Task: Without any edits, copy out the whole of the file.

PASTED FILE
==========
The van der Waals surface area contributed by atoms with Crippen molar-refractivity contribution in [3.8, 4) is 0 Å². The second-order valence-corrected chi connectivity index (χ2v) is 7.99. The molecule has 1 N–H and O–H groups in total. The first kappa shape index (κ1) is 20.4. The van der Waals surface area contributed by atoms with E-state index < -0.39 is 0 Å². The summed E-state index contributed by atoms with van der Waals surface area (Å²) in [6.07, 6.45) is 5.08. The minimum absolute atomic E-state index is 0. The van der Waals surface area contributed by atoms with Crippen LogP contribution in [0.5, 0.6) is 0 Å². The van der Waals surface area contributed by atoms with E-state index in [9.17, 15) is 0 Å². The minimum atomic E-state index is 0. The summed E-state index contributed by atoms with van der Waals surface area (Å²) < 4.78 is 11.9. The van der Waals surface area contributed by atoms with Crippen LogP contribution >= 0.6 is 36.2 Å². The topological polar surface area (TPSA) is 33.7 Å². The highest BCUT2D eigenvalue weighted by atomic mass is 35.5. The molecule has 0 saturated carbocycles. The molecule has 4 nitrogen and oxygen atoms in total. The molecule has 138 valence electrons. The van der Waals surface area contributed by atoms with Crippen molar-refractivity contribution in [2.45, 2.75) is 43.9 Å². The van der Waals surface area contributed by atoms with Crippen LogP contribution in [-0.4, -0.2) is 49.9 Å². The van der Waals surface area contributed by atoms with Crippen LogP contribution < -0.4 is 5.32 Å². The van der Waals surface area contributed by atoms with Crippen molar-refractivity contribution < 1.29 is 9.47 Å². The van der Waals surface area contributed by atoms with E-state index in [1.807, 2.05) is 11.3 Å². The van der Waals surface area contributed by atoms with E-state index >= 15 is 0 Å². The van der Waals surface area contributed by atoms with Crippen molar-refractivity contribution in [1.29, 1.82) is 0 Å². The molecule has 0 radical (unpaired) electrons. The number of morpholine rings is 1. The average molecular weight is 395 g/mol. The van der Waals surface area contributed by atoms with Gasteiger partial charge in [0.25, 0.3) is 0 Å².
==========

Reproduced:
The van der Waals surface area contributed by atoms with Crippen molar-refractivity contribution in [3.8, 4) is 0 Å². The second-order valence-corrected chi connectivity index (χ2v) is 7.99. The molecule has 1 N–H and O–H groups in total. The first kappa shape index (κ1) is 20.4. The van der Waals surface area contributed by atoms with E-state index < -0.39 is 0 Å². The summed E-state index contributed by atoms with van der Waals surface area (Å²) in [6.07, 6.45) is 5.08. The minimum absolute atomic E-state index is 0. The van der Waals surface area contributed by atoms with Crippen LogP contribution in [0.5, 0.6) is 0 Å². The van der Waals surface area contributed by atoms with E-state index in [9.17, 15) is 0 Å². The minimum atomic E-state index is 0. The summed E-state index contributed by atoms with van der Waals surface area (Å²) < 4.78 is 11.9. The van der Waals surface area contributed by atoms with Crippen LogP contribution >= 0.6 is 36.2 Å². The topological polar surface area (TPSA) is 33.7 Å². The highest BCUT2D eigenvalue weighted by atomic mass is 35.5. The molecule has 0 saturated carbocycles. The molecule has 4 nitrogen and oxygen atoms in total. The molecule has 138 valence electrons. The van der Waals surface area contributed by atoms with Crippen molar-refractivity contribution in [2.45, 2.75) is 43.9 Å². The van der Waals surface area contributed by atoms with Crippen LogP contribution in [-0.4, -0.2) is 49.9 Å². The van der Waals surface area contributed by atoms with Crippen LogP contribution < -0.4 is 5.32 Å². The van der Waals surface area contributed by atoms with Crippen molar-refractivity contribution < 1.29 is 9.47 Å². The van der Waals surface area contributed by atoms with E-state index in [1.807, 2.05) is 11.3 Å². The van der Waals surface area contributed by atoms with E-state index >= 15 is 0 Å². The van der Waals surface area contributed by atoms with Crippen molar-refractivity contribution in [1.29, 1.82) is 0 Å². The molecule has 0 radical (unpaired) electrons. The number of morpholine rings is 1. The average molecular weight is 395 g/mol. The van der Waals surface area contributed by atoms with Gasteiger partial charge in [0.25, 0.3) is 0 Å².